When I was a little kid, going to parks, our art challenge prompt today, was a total joy! Though I loved the little swing sets and, of course, the slide, I was mostly a fan of the little creatures on a spring that you could hop on and take for a ride. The ride itself was really just up and down and sometimes a precarious sideways as they were “hopefully” firmly planted into the ground. It was perfectly ridiculous and completely satisfying. I could imagine a million places that I might be heading to on that little springy animal, including fantastic places from my dreams. No matter the destination, getting there was all of the fun. As I grew up, I traded in the bouncy ride for bouncing in my seat during class at school and imagining I was somewhere else. Teachers told me to sit still, and assumed I had attention deficit problems. I totally did, but in my defense, I wanted to learn things faster and was growing bored. One teacher finally recognized this and everything would change for me from that day forward.

I was plucked out of regular grade school classes a few days a week to work on my own projects. These were called “independent studies” and I could choose a topic of my choice to learn about each semester. This was back in the days before medications were ever considered an option. My problem wasn’t really a problem at all. I was just highly creative and my mind worked a bit differently than the majority of the other kids. Had there been other options, my mom probably wouldn’t have explored them. She rather enjoyed the fact that I was a bit different. It made me seem more special. But it takes a special sort of mom to deal with all of that. I wasn’t unruly, I just imagined a different world, a magical world that I loved to explore in my mind. In that world, I could do anything I set my mind to and there were no limits. I loved those grade school years and remember them fondly. And today, I’m happily still bouncing from one thing to the next.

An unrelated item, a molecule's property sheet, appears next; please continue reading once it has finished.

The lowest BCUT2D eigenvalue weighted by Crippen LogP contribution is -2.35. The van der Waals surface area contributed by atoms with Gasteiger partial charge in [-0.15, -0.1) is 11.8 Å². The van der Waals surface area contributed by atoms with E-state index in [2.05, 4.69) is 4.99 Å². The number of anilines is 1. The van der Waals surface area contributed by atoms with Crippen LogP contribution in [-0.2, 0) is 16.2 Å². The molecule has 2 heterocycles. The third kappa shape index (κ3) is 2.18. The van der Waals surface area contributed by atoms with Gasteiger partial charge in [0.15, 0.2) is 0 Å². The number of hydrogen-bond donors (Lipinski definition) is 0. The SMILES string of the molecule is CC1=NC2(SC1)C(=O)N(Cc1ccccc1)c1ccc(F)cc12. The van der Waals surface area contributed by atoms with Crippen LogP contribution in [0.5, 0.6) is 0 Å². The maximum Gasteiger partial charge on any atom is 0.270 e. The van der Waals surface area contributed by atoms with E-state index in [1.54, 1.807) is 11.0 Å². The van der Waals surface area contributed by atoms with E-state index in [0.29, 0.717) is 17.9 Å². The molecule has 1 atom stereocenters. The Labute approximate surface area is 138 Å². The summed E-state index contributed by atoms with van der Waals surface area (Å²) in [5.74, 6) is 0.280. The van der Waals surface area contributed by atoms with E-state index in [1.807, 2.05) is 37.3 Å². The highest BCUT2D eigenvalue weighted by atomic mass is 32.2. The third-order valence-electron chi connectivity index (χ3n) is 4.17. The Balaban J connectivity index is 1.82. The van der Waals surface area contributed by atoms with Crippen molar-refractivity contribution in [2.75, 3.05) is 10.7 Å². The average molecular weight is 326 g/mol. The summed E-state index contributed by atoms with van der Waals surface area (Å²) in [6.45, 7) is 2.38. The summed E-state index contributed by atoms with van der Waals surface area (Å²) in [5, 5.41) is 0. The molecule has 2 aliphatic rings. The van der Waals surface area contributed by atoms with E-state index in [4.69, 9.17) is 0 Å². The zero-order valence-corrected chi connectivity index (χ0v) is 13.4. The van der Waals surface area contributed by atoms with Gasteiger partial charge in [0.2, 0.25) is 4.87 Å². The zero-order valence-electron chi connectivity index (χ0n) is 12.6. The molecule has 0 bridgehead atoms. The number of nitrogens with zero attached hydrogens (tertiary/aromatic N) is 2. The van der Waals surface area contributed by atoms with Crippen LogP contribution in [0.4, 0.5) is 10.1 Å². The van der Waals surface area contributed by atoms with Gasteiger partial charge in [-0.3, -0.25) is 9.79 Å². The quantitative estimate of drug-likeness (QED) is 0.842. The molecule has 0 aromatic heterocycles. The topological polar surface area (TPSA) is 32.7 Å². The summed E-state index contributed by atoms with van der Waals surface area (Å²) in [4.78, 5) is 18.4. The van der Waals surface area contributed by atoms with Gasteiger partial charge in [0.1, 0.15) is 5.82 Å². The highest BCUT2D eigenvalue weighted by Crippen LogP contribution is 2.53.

And I feel totally grateful that nobody tried to make my brain function just like everyone else’s, but just let me be myself. We’re born such fabulous and creative creatures, yet step and by step we risk losing that in an effort to fit in. Sure, we must join in and be a functioning part of society at some point, but there’s little point in removing our own individuality to make that happen. This is the very thing that makes us so important to society in the first place. Life would be terribly boring were it only a sea of clones. The ability to imagine things that aren’t there isn’t necessarily a sign of insanity. It can also simply be the young artist’s mind at work. You might find him bouncing on a little metal animal and painting impossible pictures in his mind of places he’s not even visited yet. Perhaps, even places that don’t really exist at all. But maybe they should. When we’re artists, we get to choose. And in those moments of circular imagining, we can reconnect with and even wink at our inner child, as others think we’re only oddly reveling in the joy of going nowhere.

About the Doodlewash

Da Vinci Paint Co.: Benzimida Orange, Nickel Azo Yellow, Quinacridone Red, Leaf Green, and Cobalt Turquoise. Lamy Al-Star Safari Fountain Pen with sepia ink in an A5 Hahnemühle Watercolour Book. Want to purchase a print of this doodlewash? Send me a note with a link to this post, and I’ll add it to my shop!